16 (con’t) you shall not oppress him.
lo tonenu – “no you shall suppress him.” The word is yanah. Most translations say “oppress.” That would mean, “you shall not keep him in subservience.” And that very well may be the meaning. He was a slave, and you shall not place him back into that state.
However, the previous clauses speak of his freedoms in choice: 1) He may dwell with you in your midst; 2) in the place he chooses; 3) within one of your gates; 4) where it seems best to him.
Because of this, I would suggest that this is referring to suppression rather than oppression. They are not to suppress him or stop him from making the choice that suits him best.
Regardless of this, one can see Israel as a type of life in Christ. Outside of Israel, the person is in bondage. A person that comes to Christ (as we saw in 1 Corinthians) is the Lord’s freedman.
However, and having that in mind, a person who comes to Israel from slavery is then made a slave to the law. Likewise, a person that comes to Christ, even if the Lord’s freedman, becomes a slave to righteousness, as Paul says, “And having been set free from sin, you became slaves of righteousness” (Romans 6:18). As already said, one must choose who or what he will be a slave to.
The verse here speaks of eternal salvation as clearly as it can be stated. A person who comes to Christ is to never be sent back his previous master, the devil. As a slave to Christ, he is so forever. He is forever free from the bondage he has been brought out from.
That an escaped slave who comes to Israel becomes a slave to the law is seen in the very next words because they are words that apply to all in Israel, and they are binding upon them…
17 “There shall be no ritual harlot of the daughters of Israel,
Here it refers to the qedeshah, or harlot. The word speaks of a female devotee. The word is closely tied to the word qodesh, meaning “holy,” “sacred,” “set apart,” and so on. The reason is that such a person is set apart to prostitution, quite often in relation to temple prostitution.
No daughter of Israel was to be forced or allowed to be set apart in this manner. It is contrary to purity and holiness, and thus it is forbidden.
The law is holy and righteous, and it says that no person may participate in such unrighteousness. Just as a slave who has joined to Israel is not to engage in such an act of unrighteousness, no person who comes to Christ is to seek after the flesh. Thus, the thought of a Christian being a slave to righteousness is the same as what is seen here.
This does not mean that a person in Israel cannot actually do what Moses forbids here. There are examples later in Scripture of them doing just this. And it does not mean that a Christian cannot do what is forbidden in the epistle. We all know Christians who have followed after the flesh. But the precepts are given. Moses next continues with…
17 (con’t) or a perverted one of the sons of Israel.
Here it speaks of the qadesh. It is the masculine of the word just used in the previous clause. It signifies a male who is in the same position. He is set apart to prostitution, and thus a sodomite. As it is closely tied to that which is sacred, it is translated at times as a temple prostitute or cult prostitute.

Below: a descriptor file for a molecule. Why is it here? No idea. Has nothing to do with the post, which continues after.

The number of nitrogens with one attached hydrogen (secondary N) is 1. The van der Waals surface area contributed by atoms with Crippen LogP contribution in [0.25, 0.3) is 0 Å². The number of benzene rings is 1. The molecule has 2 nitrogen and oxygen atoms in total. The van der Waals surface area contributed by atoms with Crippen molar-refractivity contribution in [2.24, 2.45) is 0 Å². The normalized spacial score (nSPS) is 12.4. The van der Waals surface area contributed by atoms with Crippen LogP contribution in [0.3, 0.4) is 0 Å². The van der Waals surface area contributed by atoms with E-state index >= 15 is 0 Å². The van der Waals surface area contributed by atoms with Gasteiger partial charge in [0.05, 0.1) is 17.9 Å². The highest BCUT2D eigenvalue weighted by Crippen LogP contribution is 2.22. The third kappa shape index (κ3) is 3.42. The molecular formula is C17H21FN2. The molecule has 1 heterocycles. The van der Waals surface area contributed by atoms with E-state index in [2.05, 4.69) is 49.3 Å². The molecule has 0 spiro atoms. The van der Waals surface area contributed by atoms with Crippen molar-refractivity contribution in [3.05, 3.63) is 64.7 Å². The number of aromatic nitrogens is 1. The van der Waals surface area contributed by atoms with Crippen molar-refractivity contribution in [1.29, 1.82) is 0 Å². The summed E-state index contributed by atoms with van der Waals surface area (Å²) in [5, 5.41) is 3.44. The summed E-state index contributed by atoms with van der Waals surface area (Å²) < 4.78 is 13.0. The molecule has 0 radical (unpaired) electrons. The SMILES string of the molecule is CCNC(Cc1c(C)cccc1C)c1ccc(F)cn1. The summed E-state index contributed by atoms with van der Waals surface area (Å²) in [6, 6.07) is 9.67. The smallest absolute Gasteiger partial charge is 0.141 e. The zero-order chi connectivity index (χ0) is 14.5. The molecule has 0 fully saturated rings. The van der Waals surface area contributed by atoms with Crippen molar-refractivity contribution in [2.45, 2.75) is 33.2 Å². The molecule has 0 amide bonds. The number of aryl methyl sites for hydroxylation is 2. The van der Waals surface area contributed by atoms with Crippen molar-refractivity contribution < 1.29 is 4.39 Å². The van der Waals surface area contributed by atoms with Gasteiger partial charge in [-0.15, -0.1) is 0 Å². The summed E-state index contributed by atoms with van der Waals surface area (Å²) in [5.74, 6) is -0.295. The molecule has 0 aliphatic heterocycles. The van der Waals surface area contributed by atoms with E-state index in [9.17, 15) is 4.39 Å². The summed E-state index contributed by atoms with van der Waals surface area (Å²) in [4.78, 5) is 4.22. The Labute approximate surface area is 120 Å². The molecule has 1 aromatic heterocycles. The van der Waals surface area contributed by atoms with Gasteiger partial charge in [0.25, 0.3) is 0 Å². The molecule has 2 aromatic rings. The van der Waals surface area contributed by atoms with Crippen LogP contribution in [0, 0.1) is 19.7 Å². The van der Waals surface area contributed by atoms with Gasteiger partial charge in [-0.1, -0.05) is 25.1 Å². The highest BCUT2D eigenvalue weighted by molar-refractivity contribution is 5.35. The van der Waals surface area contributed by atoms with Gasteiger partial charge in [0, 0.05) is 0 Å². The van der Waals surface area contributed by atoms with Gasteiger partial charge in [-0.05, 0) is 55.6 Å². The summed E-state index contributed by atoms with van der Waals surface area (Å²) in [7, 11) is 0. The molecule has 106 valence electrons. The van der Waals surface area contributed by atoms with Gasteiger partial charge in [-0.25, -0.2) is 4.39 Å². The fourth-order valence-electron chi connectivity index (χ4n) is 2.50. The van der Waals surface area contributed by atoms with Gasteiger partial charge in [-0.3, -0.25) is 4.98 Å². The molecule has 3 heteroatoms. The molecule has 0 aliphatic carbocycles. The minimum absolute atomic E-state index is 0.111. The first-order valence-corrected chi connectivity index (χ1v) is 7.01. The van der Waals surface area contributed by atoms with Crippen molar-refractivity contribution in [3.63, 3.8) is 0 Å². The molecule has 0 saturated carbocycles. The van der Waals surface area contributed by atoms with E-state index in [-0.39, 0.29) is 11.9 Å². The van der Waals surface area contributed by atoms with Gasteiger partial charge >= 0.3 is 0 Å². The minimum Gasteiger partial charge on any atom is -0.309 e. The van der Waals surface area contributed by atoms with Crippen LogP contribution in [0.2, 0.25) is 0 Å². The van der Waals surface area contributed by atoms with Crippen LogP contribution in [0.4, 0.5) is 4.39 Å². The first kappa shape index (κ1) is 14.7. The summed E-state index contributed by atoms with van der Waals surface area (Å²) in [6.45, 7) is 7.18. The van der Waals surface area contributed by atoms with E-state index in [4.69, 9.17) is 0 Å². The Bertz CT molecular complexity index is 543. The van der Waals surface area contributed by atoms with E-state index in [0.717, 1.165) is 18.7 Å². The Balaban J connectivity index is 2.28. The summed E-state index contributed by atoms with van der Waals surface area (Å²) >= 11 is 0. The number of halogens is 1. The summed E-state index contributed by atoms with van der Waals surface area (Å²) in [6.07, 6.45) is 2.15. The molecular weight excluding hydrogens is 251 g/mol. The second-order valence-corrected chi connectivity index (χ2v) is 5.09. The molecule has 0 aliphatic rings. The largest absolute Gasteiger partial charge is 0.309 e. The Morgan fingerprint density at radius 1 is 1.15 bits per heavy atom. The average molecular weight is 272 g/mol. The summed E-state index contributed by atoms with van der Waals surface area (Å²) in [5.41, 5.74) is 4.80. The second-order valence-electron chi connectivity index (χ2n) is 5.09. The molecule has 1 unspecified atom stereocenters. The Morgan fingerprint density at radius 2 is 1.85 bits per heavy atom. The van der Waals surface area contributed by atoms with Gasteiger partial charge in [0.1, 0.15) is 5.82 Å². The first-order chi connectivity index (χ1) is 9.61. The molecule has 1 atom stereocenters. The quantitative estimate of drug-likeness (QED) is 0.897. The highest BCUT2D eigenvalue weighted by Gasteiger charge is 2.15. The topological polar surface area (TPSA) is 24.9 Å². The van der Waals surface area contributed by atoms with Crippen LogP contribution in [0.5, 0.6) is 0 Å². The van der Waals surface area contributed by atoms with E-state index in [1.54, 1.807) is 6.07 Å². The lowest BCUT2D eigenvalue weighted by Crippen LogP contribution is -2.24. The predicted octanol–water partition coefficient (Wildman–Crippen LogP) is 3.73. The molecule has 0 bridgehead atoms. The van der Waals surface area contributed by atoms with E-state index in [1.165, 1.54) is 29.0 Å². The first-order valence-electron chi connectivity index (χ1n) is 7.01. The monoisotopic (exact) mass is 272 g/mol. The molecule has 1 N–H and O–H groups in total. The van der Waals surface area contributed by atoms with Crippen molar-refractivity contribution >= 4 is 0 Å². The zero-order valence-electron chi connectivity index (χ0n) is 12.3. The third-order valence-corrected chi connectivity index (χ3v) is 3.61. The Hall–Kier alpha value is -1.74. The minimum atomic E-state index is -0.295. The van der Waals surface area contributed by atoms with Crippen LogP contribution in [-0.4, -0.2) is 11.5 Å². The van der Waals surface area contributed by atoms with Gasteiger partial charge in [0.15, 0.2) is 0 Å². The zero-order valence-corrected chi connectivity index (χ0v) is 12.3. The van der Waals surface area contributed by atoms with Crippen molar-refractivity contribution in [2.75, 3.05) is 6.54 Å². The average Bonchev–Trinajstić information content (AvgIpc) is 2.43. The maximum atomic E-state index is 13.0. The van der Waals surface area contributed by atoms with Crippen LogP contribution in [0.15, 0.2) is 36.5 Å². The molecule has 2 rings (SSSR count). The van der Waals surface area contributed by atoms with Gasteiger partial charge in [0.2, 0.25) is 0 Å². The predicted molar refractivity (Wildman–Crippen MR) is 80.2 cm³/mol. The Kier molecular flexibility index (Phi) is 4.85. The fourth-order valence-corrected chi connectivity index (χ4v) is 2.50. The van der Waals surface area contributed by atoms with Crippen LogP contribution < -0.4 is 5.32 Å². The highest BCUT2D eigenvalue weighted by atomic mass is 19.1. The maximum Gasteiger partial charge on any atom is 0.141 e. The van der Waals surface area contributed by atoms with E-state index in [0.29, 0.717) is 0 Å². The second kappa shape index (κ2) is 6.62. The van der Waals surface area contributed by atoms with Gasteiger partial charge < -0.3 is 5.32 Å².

Just as these were forbidden in Israel, the same is true with what is written in the New Testament epistles.
18 You shall not bring the wages of a harlot
Here it speaks of the ethnan zonah, or wages of a harlot. The word ethnan is new, coming from tanah, signifying “to hire,” but with reference to hiring a prostitute. Thus, the ethnan is the wages spent when hiring her out. Along with that…
18 (con’t) or the price of a dog
u-mekhir kelev – “and price dog.” This is not speaking of an actual dog. Rather, it follows on with the thought of the previous clause. That spoke of the wages of a harlot. Here, a new word, mekhir, or price, is joined to that of a dog, meaning the male prostitute of the previous verse. Moses is using parallelism –
ritual harlot (qedeshah) / wages of a harlot
perverted one (qadesh) / price of a dog
The idea is then the doglike manner in which the perverted one presents himself. This term is later used in Revelation 22:15 –
“But outside are dogs and sorcerers and sexually immoral and murderers and idolaters, and whoever loves and practices a lie.” Revelation 22:15
Having said this, because such a person is equated to a dog, it is certain that no price of an actual dog was to be included in this prohibition of being brought…
18 (con’t) to the house of the Lord your God for any vowed offering,
The idea here is that of the necessity to pay ones neder, or vow as was already explained in Numbers –
“Then Moses spoke to the heads of the tribes concerning the children of Israel, saying, “This is the thing which the Lord has commanded: 2 If a man makes a vow to the Lord, or swears an oath to bind himself by some agreement, he shall not break his word; he shall do according to all that proceeds out of his mouth.” Numbers 30:1, 2
All of Numbers 30 details the subject of vows. Once the vow is made and confirmed, it became an absolute obligation to pay it. However, one could not then use the excuse that the necessity of paying a vow to the Lord would excuse obtaining the means of paying the vow through such sexual perversion. The reason is…
18 (con’t) for both of these are an abomination to the Lord your God.